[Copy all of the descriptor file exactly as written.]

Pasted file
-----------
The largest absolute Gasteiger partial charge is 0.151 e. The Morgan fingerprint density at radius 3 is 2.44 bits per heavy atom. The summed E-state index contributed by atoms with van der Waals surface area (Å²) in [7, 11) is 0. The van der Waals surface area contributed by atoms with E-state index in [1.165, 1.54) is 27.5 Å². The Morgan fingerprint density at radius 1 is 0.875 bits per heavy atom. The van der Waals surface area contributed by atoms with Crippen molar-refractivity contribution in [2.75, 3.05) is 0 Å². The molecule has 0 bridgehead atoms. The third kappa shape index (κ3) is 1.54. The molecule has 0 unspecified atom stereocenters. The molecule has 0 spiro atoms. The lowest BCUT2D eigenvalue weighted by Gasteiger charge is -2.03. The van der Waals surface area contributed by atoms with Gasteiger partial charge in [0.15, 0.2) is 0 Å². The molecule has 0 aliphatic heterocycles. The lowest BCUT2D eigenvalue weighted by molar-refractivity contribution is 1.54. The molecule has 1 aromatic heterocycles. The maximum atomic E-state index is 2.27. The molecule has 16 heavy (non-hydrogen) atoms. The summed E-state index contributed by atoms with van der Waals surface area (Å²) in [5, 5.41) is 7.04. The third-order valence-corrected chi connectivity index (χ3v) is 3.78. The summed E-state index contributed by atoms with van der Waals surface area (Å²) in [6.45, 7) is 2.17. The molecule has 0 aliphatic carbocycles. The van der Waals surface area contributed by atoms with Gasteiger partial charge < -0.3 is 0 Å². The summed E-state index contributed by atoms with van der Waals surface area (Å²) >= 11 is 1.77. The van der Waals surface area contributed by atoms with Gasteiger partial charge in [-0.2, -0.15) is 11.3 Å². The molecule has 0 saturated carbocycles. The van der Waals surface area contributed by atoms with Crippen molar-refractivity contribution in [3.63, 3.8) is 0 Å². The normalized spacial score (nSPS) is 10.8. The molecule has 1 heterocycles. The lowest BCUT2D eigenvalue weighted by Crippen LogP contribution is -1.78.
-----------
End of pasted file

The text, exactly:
The largest absolute Gasteiger partial charge is 0.151 e. The Morgan fingerprint density at radius 3 is 2.44 bits per heavy atom. The summed E-state index contributed by atoms with van der Waals surface area (Å²) in [7, 11) is 0. The van der Waals surface area contributed by atoms with E-state index in [1.165, 1.54) is 27.5 Å². The Morgan fingerprint density at radius 1 is 0.875 bits per heavy atom. The van der Waals surface area contributed by atoms with Crippen molar-refractivity contribution in [2.75, 3.05) is 0 Å². The molecule has 0 bridgehead atoms. The third kappa shape index (κ3) is 1.54. The molecule has 0 unspecified atom stereocenters. The molecule has 0 spiro atoms. The lowest BCUT2D eigenvalue weighted by Gasteiger charge is -2.03. The van der Waals surface area contributed by atoms with Gasteiger partial charge in [0.15, 0.2) is 0 Å². The molecule has 0 aliphatic heterocycles. The lowest BCUT2D eigenvalue weighted by molar-refractivity contribution is 1.54. The molecule has 1 aromatic heterocycles. The maximum atomic E-state index is 2.27. The molecule has 16 heavy (non-hydrogen) atoms. The summed E-state index contributed by atoms with van der Waals surface area (Å²) in [5, 5.41) is 7.04. The third-order valence-corrected chi connectivity index (χ3v) is 3.78. The summed E-state index contributed by atoms with van der Waals surface area (Å²) in [6.45, 7) is 2.17. The molecule has 0 aliphatic carbocycles. The van der Waals surface area contributed by atoms with Gasteiger partial charge < -0.3 is 0 Å². The summed E-state index contributed by atoms with van der Waals surface area (Å²) >= 11 is 1.77. The van der Waals surface area contributed by atoms with Gasteiger partial charge in [-0.2, -0.15) is 11.3 Å². The molecule has 0 saturated carbocycles. The van der Waals surface area contributed by atoms with Crippen molar-refractivity contribution in [3.63, 3.8) is 0 Å². The normalized spacial score (nSPS) is 10.8. The molecule has 1 heterocycles. The lowest BCUT2D eigenvalue weighted by Crippen LogP contribution is -1.78.